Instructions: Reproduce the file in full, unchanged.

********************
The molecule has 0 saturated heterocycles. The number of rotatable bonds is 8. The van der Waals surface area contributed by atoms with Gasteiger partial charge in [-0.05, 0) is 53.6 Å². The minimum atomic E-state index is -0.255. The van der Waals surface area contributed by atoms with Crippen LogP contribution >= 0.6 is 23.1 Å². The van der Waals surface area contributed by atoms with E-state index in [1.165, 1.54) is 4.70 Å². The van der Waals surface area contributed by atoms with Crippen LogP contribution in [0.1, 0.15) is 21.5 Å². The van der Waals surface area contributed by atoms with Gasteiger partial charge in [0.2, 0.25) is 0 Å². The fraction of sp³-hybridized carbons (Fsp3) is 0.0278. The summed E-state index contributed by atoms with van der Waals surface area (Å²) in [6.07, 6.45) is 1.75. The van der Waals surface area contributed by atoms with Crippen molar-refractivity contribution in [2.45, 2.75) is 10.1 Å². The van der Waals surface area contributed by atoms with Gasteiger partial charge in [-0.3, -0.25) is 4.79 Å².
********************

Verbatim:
The molecule has 0 saturated heterocycles. The number of rotatable bonds is 8. The van der Waals surface area contributed by atoms with Gasteiger partial charge in [-0.05, 0) is 53.6 Å². The minimum atomic E-state index is -0.255. The van der Waals surface area contributed by atoms with Crippen LogP contribution >= 0.6 is 23.1 Å². The van der Waals surface area contributed by atoms with E-state index in [1.165, 1.54) is 4.70 Å². The van der Waals surface area contributed by atoms with Crippen LogP contribution in [0.1, 0.15) is 21.5 Å². The van der Waals surface area contributed by atoms with Gasteiger partial charge in [0.2, 0.25) is 0 Å². The fraction of sp³-hybridized carbons (Fsp3) is 0.0278. The summed E-state index contributed by atoms with van der Waals surface area (Å²) in [6.07, 6.45) is 1.75. The van der Waals surface area contributed by atoms with Crippen molar-refractivity contribution in [2.45, 2.75) is 10.1 Å². The van der Waals surface area contributed by atoms with Gasteiger partial charge in [-0.3, -0.25) is 4.79 Å².